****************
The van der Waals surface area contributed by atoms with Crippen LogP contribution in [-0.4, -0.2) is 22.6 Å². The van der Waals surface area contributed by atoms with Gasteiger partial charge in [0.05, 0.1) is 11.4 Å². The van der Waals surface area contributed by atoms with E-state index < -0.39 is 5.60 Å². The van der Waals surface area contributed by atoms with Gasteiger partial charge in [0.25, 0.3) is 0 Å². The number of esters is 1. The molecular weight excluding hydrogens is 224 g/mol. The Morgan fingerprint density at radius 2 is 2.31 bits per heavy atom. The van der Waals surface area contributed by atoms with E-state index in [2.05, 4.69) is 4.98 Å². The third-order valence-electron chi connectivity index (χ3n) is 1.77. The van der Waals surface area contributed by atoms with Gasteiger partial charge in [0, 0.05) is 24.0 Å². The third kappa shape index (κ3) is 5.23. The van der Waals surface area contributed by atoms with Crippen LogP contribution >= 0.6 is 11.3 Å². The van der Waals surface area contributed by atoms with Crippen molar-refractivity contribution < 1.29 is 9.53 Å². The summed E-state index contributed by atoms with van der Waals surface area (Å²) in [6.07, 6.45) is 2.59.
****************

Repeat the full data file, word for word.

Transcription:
The van der Waals surface area contributed by atoms with Crippen LogP contribution in [-0.4, -0.2) is 22.6 Å². The van der Waals surface area contributed by atoms with Gasteiger partial charge in [0.05, 0.1) is 11.4 Å². The van der Waals surface area contributed by atoms with E-state index < -0.39 is 5.60 Å². The van der Waals surface area contributed by atoms with Gasteiger partial charge in [0.25, 0.3) is 0 Å². The number of esters is 1. The molecular weight excluding hydrogens is 224 g/mol. The Morgan fingerprint density at radius 2 is 2.31 bits per heavy atom. The van der Waals surface area contributed by atoms with E-state index in [2.05, 4.69) is 4.98 Å². The third-order valence-electron chi connectivity index (χ3n) is 1.77. The van der Waals surface area contributed by atoms with Gasteiger partial charge in [0, 0.05) is 24.0 Å². The third kappa shape index (κ3) is 5.23. The van der Waals surface area contributed by atoms with Crippen LogP contribution >= 0.6 is 11.3 Å². The van der Waals surface area contributed by atoms with Crippen molar-refractivity contribution < 1.29 is 9.53 Å². The summed E-state index contributed by atoms with van der Waals surface area (Å²) in [6.07, 6.45) is 2.59.